Chapter 8

Chapter 8 - ACG 2021 ACG 2021 Financial Accounting Current...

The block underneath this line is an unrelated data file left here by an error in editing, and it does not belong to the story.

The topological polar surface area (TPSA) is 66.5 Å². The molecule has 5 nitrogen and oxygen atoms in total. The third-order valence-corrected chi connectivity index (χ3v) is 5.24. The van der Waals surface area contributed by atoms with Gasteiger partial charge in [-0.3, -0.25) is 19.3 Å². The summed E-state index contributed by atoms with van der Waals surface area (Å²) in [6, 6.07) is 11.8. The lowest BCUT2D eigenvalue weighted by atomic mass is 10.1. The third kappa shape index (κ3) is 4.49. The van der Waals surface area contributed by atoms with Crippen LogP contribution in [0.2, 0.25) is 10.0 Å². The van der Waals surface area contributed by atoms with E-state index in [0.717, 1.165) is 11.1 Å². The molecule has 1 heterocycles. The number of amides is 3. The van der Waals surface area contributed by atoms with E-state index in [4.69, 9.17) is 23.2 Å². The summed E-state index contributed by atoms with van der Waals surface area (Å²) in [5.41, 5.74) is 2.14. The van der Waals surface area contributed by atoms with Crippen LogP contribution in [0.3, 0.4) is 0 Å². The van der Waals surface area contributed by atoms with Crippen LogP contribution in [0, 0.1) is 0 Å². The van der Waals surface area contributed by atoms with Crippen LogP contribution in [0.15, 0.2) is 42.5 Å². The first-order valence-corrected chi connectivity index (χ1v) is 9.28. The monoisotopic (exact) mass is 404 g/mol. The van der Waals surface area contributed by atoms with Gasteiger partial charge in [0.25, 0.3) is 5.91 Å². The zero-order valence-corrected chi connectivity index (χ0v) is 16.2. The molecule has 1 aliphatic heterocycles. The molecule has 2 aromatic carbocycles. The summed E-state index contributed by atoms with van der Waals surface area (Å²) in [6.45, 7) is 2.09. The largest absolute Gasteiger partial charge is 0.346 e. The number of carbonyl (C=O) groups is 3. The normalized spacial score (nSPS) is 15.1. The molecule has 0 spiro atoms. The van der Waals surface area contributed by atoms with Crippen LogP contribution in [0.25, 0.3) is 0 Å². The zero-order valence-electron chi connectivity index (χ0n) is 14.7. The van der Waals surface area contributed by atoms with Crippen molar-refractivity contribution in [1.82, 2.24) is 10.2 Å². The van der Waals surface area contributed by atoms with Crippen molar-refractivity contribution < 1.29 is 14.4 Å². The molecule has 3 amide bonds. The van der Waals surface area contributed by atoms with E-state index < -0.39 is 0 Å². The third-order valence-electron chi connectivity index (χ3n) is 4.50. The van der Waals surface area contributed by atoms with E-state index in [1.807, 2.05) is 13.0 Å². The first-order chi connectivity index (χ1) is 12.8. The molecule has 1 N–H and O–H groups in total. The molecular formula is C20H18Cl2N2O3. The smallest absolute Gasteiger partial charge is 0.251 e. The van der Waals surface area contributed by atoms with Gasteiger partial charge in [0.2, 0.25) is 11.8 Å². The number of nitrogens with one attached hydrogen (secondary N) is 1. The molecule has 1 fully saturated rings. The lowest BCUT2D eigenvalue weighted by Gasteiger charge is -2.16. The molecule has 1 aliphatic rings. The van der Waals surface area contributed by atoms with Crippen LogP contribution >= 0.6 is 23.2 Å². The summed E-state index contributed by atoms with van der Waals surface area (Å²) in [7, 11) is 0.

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Unformatted text preview: ACG 2021 ACG 2021 Financial Accounting Current & Long­Term Liabilities Learning Objectives Learning Objectives ► Account for current liabilities and contingent liabilities ► Account for bonds­payable transactions ► Measure interest expense ► Understand the advantages and disadvantages of borrowing ► Statement of Cash Flow Effects Current Liabilities Current Liabilities ► Liabilities due within 1 year or the company’s operating cycle if longer Known amounts ► ► ► Accounts Payable ► Short­term Notes Payable ► Sales Tax Payable ► Current Installment of Long­ Term Debt ► Accrued Expenses ► Payroll Liabilities ► Unearned Revenues ► We increase Liabilities with a credit. So to increase any of the Known payables on the left, we credit the payable for the known amount. We must therefore, debit a corresponding expense account (accrued expenses) Cash (deferred liability) Long­term debt Cash (if recording receipt from a note payable) Accounts Payable Accounts Payable ► Amounts owed for purchases of goods or services on account The purchase can be for an Asset ► Inventory (generally largest) The purchase could also be an Expense ► Legal Fees (service) No interest associated with money owed, and it is assumed the A/P will be paid quickly ► If we have an A/P for Inventory purchased on account, what does the company we purchased the inventory from have? An Accounts Receivable Note Payable Note Payable ► Unlike Accounts Payable ► Usually contains interest payments that are due ► Record: Issuance of Note Payable ►We borrowed Cash and have an obligation to pay back Interest Expense Payment of Note Payable Notes Payable Notes Payable On Jan. 30, 20X5 the company received a one year $8,000 note payable at 10% interest to purchase inventory. Jan 30 Cash Note Payable, Short-term 8,000 8,000 Purchase of inventory by issuing a 1-year 10% note payable Interest must be accrued at fiscal year end (April 30) for interest owed but not yet due. Apr 30 Interest Expense (8,000 x .10 x 3/12) Interest Payable 200 Adjusting entry to accrue interest expense 200 Notes Payable Notes Payable To record repayment at maturity Jan 30 20x6: Jan. 30 Note Payable, short-term Interest Payable 8,000 200 Interest Expense ($8,000 x .10 x 9/12) 600 Cash [($8,000 x .10) + 8,000] 8,800 Payment of a note payable and interest at maturity Step 1: Reverse the balance in the Note Payable account to 0 Step 2: Reduce the amount of any Interest Payable from a previous period to 0 Step 3: Record the Interest Expense for the period Step 4: Record the cash (Principal and Interest paid) Payroll Liabilities Payroll Liabilities ► Types of Compensation Salary Wage Commission Bonus ► Salary expense is gross pay. ► Salary payable is net pay. Payroll Liabilities Payroll Liabilities To record payroll Jan. 30 Salary Expense Employee Income Tax Payable FICA Tax Payable Salary Payable to Employees To record salary expense 10,000 1,200 800 8,000 Sales Tax Payable Sales Tax Payable To record sales of $200,000 plus 5% sales tax: Cash (200,000 x 1.05) 210,000 Sales Revenue Sales Tax Payable (200,000 x .05) To record cash sales and related sales tax 200,000 10,000 Unearned Revenues Unearned Revenues To record collection of cash in payment for future services: Jan 30 Cash Unearned Ticket Revenue 1,200 1,200 Received cash in advance for ticket sales To record revenue after 50% of services have been performed. Apr 30 Unearned Ticket Revenue Ticket Revenue 600 Earned revenue that was collected in advance 600 Current Liabilities Current Liabilities ► Amounts that must be estimated Estimated Warranty Payable ►How many products will need repair / replacement ►MatchingPrinciple ►Estimate based on past historical data Contingent Liabilities ►An company may incur an expense in the future Most commonly associated with law suits Estimated Warranty Payable Estimated Warranty Payable Warranty expense should be recognized in the year the product is sold. For example, a company made sales of $200,000 subject to product warranties. They estimate that 3% of the products will require repair or replacement. Warranty Expense Estimated Warranty Payable 6,000 6,000 To accrue warranty expense When $5,800 of products are replaced under the warranty: Estimated Warranty Payable Inventory 5,800 To replace defective products under warranty 5,800 Contingent Liabilities Contingent Liabilities ► Contingent liability depends on a future event arising out of past events. ► To account for contingent losses: Record liability if it is probable and can be reasonably estimated. Report the liability in the notes to the financial statements (but do not record an entry) if it is reasonably possible that a loss will occur. Do not report a contingent loss that is not likely to occur. ACG 2021 ACG 2021 Financial Accounting Long – Term Liabilities Bonds Payable Bonds Bonds ► IOU’s ► $1000 or $5000 Increments ► Sold in the “Market” ► Structure: Maturity Date Interest Rate Interest Payment Dates ► Provide two payments: Interest every 6 months Principal amount of Bond Bond Market Bond Market ► Bloomberg.com Bonds Payable Bonds Payable ► Bonds payable are debt (i.e. a liability) of the issuing company. ► Types of bonds: term bonds ►All bonds mature at the same time (end of the term) serial bonds ►Bonds mature in installments over a period of time. secured bonds (mortgage bonds) debentures (unsecured bonds) Bonds Payable Bonds Payable ► Bonds can be issued (bought) at face value for a premium at a discount ► Bond Price is determined by: Market Interest Rate – Effective Rate Bond’s Interest Rate – Contract Rate THESE RATES ARE USUALLY DIFFERENT! Bond Interest Rates Bond Interest Rates ► Bonds are sold at market price ­ amount that investors are willing to pay at any given time ► Market price represents: present value of periodic interest payments present value of principal to be received at maturity Present Value Present Value The amount invested today to receive a greater amount at a future date It depends on: amount of the future receipt length of time to future receipt interest rate for the period Bond Interest Rates Bond Interest Rates ► Contract rate – stated rate ► Market rate – effective rate Present Value Calculation (Discount) Present Value Calculation (Discount) ► $100,000 10 year bond, 9% stated interest, 10% market rate ► Two parts: PV of principle and PV of interest payments $100,000 x .614* = $61,400 100,000 x. 045 x 7.722* = $34,749 PV of Bonds $96,149 * From Appendix C Bond Prices Bond Prices ► Bond Face Value = Stated Principal ► Bond issued above face (par) value ­ premium ► Bond issued at below face (par) value ­ discount ► As a bond nears maturity, its market price moves toward par value Bond Prices Bond Prices Quoted at a percent of their maturity value. A $1,000 bond quoted at 101½ sells for… $1,000 × 1.015 = $1,015. A $1,000 bond quoted at 88-3/8 sells for… $1,000 × 0.88375 = $883.75. Bond Payable Bond Payable ► Purchase a $1,000 Bond ► Bond Pays = 9% Bond Interest = $90 ► Invest $1,000 in Market at 9% ► Market Interest = $90 ► Bond Pays = 10% Bond Interest = $100 ► Bond Pays = 8% Bond Interest = $80 How much would you pay for 9% bond, 10% bond, 8% bond? ACG 2021 ACG 2021 Financial Accounting Accounting for Bonds Payable Accounting for Bonds Accounting for Bonds ► Record Issuance of Bond ► Record Payment of Interest ► Record Accrual of Interest Credit Cash Credit Interest Payable Record Amortization of Discount/Premium ►Effective Interest Method ►Straight­Line Method ► Record Retirement of Bond Bonds Payable Bonds Payable $50 million in 9%, 5 year bonds are issued on Jan 1, 2006 at par. Cash Bonds Payable 50,000,000 50,000,000 To issue bonds at par First interest payment on July 1. Interest Expense Cash 2,250,000 2,250,000 To pay semiannual interest $50,000,000 x .09 x 6/12 Bonds Payable Bonds Payable At year end, accrue interest to be paid on Jan.1 Interest Expense Interest Payable 2,250,000 To accrue interest $50,000 x .09 x 6/12 2,250,000 Bonds Payable at Discount Bonds Payable at Discount $100,000 in 9%, 5 year bonds are issued when the market rate is 10% for $96,149. Cash Discount on Bonds Payable Bonds Payable To issue bonds at a discount 96,149 3,851 100,000 Bonds Payable at Discount Bonds Payable at Discount ► Discount on Bonds Payable is a contra account to Bonds Payable. ► Carrying amount of the bonds equals Bonds Payable less Discount on Bonds Payable. ► Interest payments are fixed by contract, but interest expense varies as the bond discount is amortized. Bonds Payable Premium Bonds Payable Premium $100,000 in 9%, 5 year bonds are issued when the market rate is 8% for $104,100. Cash 104,100 Premium on Bonds Payable Bonds Payable To issue bonds at a premium 4,100 100,000 Bonds Payable at Premium Bonds Payable at Premium ► Premium on Bonds Payable is normal liability account (not a contra­account) ► Carrying amount of the bonds equals Bonds Payable plus Premium on Bonds Payable. ► Interest payments are fixed by contract, but interest expense varies as the bond premium is amortized. Bonds Payable Discount Bonds Payable Discount Example ► Issue Date – January 1, 2006 ► Maturity value ­ $100,000 ► Stated interest rate – 9% ► Interest paid – 4 ½% semiannually ► Market rate at time of issue – 10% annually, 5% semiannually ► Issue Price – $96,149 Bonds Payable Discount Bonds Payable Discount Example Amortization Table (partial) A Semiannual interest Date Jan 1, 2006 Jul 1 Jan 1, 2007 Jul 1 * * * Jan 1, 2011 B C D Interest Interest Expense Payment (5% of (4 ½% Preceding Discount of Discount Account Bond Maturity Carrying Amortization Balance Value (B-A) (Preceding D -C) Amount) 3851 4,500 $ 4,807 $ 307 $3,544 4,500 4,823 323 3,221 4,500 4,839 339 2,882 * * * * * * * * * * * * 4,500 4,961 461 -0- E Bond Carrying Amount ($100,000 – D) $ 96,149 96,456 96,779 97,118 * * * 100,000 Bonds Payable Discount Journal Entries Bonds Payable Discount Journal Entries First semiannual interest payment at Jul 1. Interest Expense 4,807 Discount on Bonds Payable 307 Cash 4,500 To pay semiannual interest and amortize bond discount Second semiannual interest accrual at Dec 31. Interest Expense 4,823 Discount on Bonds Payable 323 Interest Payable 4,500 To accrue semiannual interest and amortize bond discount Bonds Payable Premium Bonds Payable Premium Example ► Issue Date – January 1, 2006 ► Maturity value ­ $100,000 ► Stated interest rate – 9% ► Interest paid – 4 ½% semiannually ► Market rate at time of issue – 8% annually, 4% semiannually ► Issue Price – $104,100 Bonds Payable Premium Bonds Payable Premium Example Amortization Table (partial) A B C D Interest Interest Expense Payment (4% of Semi(4 ½% Preceding Premium annual of Premium Account Bond interest Maturity Carrying Amortization Balance Date Value (A - B) (Preceding D -C) Amount) Jan 1, 2006 $4,100 Jul 1 4,500 $ 4,164 $ 336 3,764 Jan 1, 2007 4,500 4151 349 3415 Jul 1 4,500 4137 363 3052 * * * * * * * * * * * * * * * Jan 1, 2011 4,500 3,955 545 -0- E Bond Carrying Amount ($100,000 +D) $ 104,100 103,764 103,415 103,052 * * * 100,000 Bonds Payable Premium Bonds Payable Premium Example First semiannual interest payment at Jul 1. Interest Expense 4,164 Premium on Bonds Payable 336 Cash 4,500 To pay semiannual interest and amortize bond premium Second semiannual interest accrual at Dec 31. Interest Expense 4,151 Premium on Bonds Payable 349 Interest Payable 4,500 To accrue semiannual interest and amortize bond premium Exercise 8­13 Exercise 8­13 Straight­Line Amortization Straight­Line Amortization ► Divide bond discount (or premium) into equal periodic amounts over the bond’s term. This equal amount is Interest Expense Interest expense is the same each period. ► GAAP permits straight line only when the amounts differ insignificantly from amounts determined using the effective interest method. Straight­Line Straight­Line ► Using the previous Chrysler Example $100,000 in 9%, 5 year bonds are issued when the market rate is 8% for $104,100. ► Premium Amortization = $4100/10 = $410 10 = 5 years x 2 interest payments per year Straight Line Journal Entries Straight Line Journal Entries First semiannual interest payment at Jul 1. Interest Expense 4,090 Premium on Bonds Payable 410 Cash 4,500 To pay semiannual interest and amortize bond premium Second semiannual interest accrual at Dec 31. Interest Expense 4,090 Premium on Bonds Payable 410 Interest Payable 4,500 To accrue semiannual interest and amortize bond premium Issuing Bonds Payable Issuing Bonds Payable at a Discount Chrysler’s balance sheet immediately after issuance of the bonds: Total current liabilities Long-term liabilities: Bonds payable, 9%, due 2009 Discount on bonds payable $ XXX $100,000 ( 3,851) 96,149 Discount on Bonds Payable - contra account to Bonds Payable Issuing Bonds Payable Issuing Bonds Payable at a Premium Chrysler’s balance sheet immediately after issuance of the bonds: Total current liabilities Long-term liabilities: Bonds payable $100,000 Premium on bonds payable 4,100 $ XXX $104,100 Exercise 8­10 Exercise 8­10 ACG 2021 ACG 2021 Financial Accounting Retiring Bonds Bonds Retired at Maturity Bonds Retired at Maturity ► After Recording final interest payment Reduce Bond Payable Reduce Cash Account Bonds Payable 100,000 Cash 100,000 Retiring Callable Bonds Retiring Callable Bonds ► Callable Bonds Bonds that can be paid off early Call Price ►Often at greater then par value (101 or 102) Thus management has to decide to pay call premium or Buy Bonds on the Open Market Early Retirement of Bonds Early Retirement of Bonds Payable Air Products and Chemicals, Inc., has $70,000 of debenture bonds outstanding with unamortized discount of $350. The market price is 99¼. Early Retirement of Bonds Early Retirement of Bonds Payable Par value of bonds Less: Unamortized discount Carrying amount of the bonds Market price ($70,000 × 0.9925) Extraordinary gain on retirement Date General Journal Accounts and Explanations PR Bonds Payable Discount on Bonds Payable Cash Gain on Retirement of Bonds To record bond retirement $70,000 ( 350) $69,650 69,475 $ 175 Debit Credit 70,000 350 69,475 175 Convertible Bonds and Notes Convertible Bonds and Notes ► May be converted into the issuing company’s common stock. ► Assume note holders convert half of $300 million convertible notes into 4 million shares of stock ($1 par). Notes Payable 150,000,000 Common Stock (4 million at $1 par) 4,000,000 Paid-in Capital in Excess of par-Common 146,000,000 To record conversion of notes payable Financing with Bonds or Stock? Financing with Bonds or Stock? ► Issuing stock creates no liabilities incurs no interest expense less risky to issuing corporation ► Issuing notes or bonds payable does not dilute stock ownership or control of the corporation usually results in higher earnings per share [EPS is the amount of net income for each share of its stock] Reporting Financing Activities on Reporting Financing Activities on the Statement of Cash Flows Amounts in millions Cash Flow from Financing Activities: Proceeds from issuance of bonds Proceeds from long-term borrowings Payment of long-term debt Proceeds from issuance of common stock Payments of cash dividends Other, net Net cash provided by financing activities Year Ended December 31 $754 32 (29) 351 (371) (4) $733 ACG 2021 ACG 2021 Financial Accounting Ratio Analysis Times Interest Earned Times interest earned ratio Times interest earned ratio Income from Operations Times interest earned = Interest Expense The ability of a company to pay it’s Interest Expense Obligations from Earnings Generated from Operations BlackBoard Inc. BlackBoard Inc. BlackBoard T.I.E. BlackBoard T.I.E. ► 2006 ­11,826 / 5354 = ­2.21 ► 2005 24,447 / 49 = 498.92 ► 2004 10,033 / 179 = 56.05 Best Buy, Inc. Best Buy, Inc. Best Buy – T.I.E. Best Buy – T.I.E. ► 2007 1,999 / 31 = 64.48 ► 2006 1,644 / 30 = 54.8 ► 2005 1,442 / 44 = 32.77 End of Chapter 8 End of Chapter 8 ...